Power BI implementation planning: BI strategy


This article forms part of the Power BI implementation planning series of articles. This series focuses primarily on the Power BI workload within Microsoft Fabric. For an introduction to the series, see Power BI implementation planning.

This article introduces the business intelligence (BI) strategy series of articles. The BI strategy series is targeted at multiple audiences:

  • Executive leadership: Individuals who are responsible for defining organizational objectives and strategies, like the Microsoft Fabric or Power BI executive sponsor or a Chief Executive Officer (CEO), Chief Information Officer (CIO), or Chief Data Officer (CDO).
  • BI and analytics directors or managers: Decision makers who are responsible for overseeing the BI program and BI strategic planning.
  • Center of Excellence (COE), IT, and BI teams: The teams that are responsible for tactical planning, measuring, and monitoring progress toward the BI key results. These teams also plan key initiatives and solutions.
  • Subject matter experts (SMEs) and content owners and creators: The teams and individuals that champion analytics in a team or department and conduct BI solution planning. These teams and individuals are responsible for supporting the strategy and data needs of their business area.

Defining your BI strategy is essential to get the most business value from data and analytics. Having a clearly defined BI strategy is important to ensure efforts are aligned with organizational priorities. In some circumstances, it's particularly important.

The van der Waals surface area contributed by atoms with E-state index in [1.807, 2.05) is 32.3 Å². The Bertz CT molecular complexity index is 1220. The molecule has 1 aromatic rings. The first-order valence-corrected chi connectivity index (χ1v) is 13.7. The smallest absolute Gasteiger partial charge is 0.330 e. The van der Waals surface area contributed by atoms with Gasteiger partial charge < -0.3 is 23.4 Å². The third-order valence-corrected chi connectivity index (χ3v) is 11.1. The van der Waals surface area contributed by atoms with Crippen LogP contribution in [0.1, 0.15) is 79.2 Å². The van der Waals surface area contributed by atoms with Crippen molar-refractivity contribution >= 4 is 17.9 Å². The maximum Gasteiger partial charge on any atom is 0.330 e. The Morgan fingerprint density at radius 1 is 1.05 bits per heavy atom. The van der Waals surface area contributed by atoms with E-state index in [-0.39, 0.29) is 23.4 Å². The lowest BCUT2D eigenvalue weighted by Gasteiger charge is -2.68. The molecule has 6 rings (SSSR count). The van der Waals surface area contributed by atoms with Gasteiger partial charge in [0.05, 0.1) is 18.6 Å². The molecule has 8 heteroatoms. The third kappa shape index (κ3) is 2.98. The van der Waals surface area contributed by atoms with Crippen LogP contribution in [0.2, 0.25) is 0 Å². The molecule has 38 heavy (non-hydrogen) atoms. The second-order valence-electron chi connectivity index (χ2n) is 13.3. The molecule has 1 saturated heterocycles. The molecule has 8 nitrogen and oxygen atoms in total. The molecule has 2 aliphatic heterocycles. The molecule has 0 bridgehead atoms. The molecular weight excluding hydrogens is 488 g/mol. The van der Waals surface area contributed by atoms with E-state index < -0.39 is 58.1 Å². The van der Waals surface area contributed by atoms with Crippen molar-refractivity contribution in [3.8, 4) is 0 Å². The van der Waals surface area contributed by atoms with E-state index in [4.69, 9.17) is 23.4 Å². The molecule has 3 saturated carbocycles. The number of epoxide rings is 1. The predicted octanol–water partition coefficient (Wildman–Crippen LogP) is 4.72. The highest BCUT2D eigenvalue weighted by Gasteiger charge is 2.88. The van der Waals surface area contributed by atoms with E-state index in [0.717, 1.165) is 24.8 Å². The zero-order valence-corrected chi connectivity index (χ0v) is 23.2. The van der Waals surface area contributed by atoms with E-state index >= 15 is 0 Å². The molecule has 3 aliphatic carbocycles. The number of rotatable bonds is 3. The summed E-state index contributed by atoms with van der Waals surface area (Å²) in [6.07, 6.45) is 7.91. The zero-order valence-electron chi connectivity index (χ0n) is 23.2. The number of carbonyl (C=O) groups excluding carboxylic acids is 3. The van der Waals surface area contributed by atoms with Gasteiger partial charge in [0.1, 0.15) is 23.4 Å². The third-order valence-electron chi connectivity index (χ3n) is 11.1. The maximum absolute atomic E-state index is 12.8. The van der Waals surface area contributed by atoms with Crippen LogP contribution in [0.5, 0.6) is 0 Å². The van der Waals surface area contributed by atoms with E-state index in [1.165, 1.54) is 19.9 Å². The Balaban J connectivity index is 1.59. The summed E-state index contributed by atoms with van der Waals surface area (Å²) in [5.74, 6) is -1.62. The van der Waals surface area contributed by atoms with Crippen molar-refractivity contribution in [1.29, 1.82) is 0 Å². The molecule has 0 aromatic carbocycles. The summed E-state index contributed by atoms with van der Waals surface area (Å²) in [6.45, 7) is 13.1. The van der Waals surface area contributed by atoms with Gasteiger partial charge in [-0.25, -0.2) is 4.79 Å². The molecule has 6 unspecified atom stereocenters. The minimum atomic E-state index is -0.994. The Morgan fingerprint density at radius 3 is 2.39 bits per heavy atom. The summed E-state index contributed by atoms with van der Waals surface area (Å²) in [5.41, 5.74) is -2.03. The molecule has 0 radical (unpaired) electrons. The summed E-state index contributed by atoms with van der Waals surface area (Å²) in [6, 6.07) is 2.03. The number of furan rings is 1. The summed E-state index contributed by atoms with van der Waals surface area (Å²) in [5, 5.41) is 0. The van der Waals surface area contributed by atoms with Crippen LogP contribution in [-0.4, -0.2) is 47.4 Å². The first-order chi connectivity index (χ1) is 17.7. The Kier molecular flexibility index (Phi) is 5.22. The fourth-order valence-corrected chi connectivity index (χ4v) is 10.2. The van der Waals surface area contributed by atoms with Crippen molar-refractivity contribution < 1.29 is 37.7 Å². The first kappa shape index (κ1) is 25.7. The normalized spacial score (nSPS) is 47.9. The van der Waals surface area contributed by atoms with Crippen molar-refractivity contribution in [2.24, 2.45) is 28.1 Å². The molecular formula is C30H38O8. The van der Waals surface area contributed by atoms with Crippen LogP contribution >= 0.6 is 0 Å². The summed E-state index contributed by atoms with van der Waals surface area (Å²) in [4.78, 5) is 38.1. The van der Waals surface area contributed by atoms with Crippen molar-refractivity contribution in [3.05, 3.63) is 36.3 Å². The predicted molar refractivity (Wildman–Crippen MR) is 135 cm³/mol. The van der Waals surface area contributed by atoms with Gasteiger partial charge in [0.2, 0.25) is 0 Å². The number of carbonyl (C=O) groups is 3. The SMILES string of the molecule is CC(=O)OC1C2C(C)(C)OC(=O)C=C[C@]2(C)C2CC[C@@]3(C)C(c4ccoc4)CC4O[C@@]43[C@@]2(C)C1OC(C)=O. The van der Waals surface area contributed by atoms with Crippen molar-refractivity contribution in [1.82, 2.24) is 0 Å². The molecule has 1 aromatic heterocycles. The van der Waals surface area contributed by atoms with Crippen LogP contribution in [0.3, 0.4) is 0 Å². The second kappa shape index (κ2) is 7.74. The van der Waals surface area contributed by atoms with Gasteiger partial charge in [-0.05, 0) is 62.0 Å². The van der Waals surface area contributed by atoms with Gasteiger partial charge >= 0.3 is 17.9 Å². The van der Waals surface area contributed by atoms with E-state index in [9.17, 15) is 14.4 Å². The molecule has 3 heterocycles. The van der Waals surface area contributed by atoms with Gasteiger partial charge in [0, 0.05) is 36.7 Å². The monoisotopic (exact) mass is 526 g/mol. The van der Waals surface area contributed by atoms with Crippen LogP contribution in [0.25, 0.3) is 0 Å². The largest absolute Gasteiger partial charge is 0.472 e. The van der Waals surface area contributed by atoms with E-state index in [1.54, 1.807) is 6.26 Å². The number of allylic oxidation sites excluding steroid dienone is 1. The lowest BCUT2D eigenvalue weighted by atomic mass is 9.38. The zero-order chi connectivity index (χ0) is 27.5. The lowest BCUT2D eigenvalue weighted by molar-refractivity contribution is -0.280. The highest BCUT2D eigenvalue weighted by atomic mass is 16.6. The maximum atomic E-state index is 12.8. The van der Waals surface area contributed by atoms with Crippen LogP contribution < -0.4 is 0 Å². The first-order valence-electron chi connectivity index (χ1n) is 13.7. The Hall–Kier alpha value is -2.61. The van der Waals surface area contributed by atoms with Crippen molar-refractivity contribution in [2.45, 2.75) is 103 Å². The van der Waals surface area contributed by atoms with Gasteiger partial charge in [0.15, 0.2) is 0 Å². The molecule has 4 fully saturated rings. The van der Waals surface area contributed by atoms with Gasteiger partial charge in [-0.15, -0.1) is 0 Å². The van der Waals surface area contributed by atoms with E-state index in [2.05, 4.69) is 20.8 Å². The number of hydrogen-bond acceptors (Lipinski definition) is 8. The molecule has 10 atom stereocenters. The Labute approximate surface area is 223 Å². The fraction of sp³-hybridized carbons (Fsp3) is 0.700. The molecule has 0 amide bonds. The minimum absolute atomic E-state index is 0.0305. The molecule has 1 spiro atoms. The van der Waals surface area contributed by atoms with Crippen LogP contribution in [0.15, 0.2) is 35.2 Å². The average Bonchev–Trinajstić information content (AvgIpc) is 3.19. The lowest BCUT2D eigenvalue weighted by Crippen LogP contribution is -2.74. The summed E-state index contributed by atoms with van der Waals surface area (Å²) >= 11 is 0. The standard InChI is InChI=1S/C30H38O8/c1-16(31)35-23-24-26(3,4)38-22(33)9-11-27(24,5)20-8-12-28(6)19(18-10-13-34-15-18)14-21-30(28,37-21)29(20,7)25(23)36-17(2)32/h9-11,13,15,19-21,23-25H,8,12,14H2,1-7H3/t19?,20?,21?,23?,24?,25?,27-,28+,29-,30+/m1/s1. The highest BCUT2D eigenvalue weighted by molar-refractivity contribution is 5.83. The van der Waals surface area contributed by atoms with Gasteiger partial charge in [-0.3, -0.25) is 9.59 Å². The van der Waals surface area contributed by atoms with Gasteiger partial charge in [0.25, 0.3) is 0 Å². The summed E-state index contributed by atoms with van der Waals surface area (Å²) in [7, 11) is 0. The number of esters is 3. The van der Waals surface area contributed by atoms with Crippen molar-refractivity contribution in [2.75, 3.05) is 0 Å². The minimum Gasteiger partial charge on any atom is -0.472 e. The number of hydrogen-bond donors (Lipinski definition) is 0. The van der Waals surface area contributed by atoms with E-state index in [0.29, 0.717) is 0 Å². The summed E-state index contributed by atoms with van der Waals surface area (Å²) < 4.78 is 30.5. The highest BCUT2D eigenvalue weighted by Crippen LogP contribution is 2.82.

We recommend that you pay special attention to these articles if your organization is:

  • Migrating to, or implementing, Fabric or Power BI for the first time: A clear BI strategy is crucial to the successful implementation of any new platform or tool.
  • Experiencing significant growth of Fabric or Power BI usage: A BI strategy brings clarity and structure to organic adoption, helping to enable users while mitigating risk.
  • Seeking to become data-driven or achieve digital transformation: A BI strategy is critical to modernizing your organization and helping you to achieve a competitive advantage.
  • Experiencing significant business or technological change: Planning your BI strategy ensures that your organization can use change as momentum and not as an obstacle.
  • Reevaluating your business strategy: Your business strategy should influence your BI strategy, which in turn can lead to changes in your business strategy. All strategies should be in alignment in order to achieve your organizational objectives.

In short, this series of articles is about defining a BI strategy. It describes what a BI strategy is, why it's important, and how you can plan your BI strategy. The articles in this series are intended to complement the Fabric adoption roadmap.

Become data-driven with a BI strategy

Successful adoption and implementation of analytics solutions helps an organization meet their business objectives. To achieve successful adoption and implementation, you need a BI strategy. A BI strategy might sometimes be described as an analytics strategy or becoming data driven.

A BI strategy is a plan to implement, use, and manage data and analytics to better enable your users to meet their business objectives. An effective BI strategy ensures that data and analytics support your business strategy.

Relationship between BI strategy and business strategy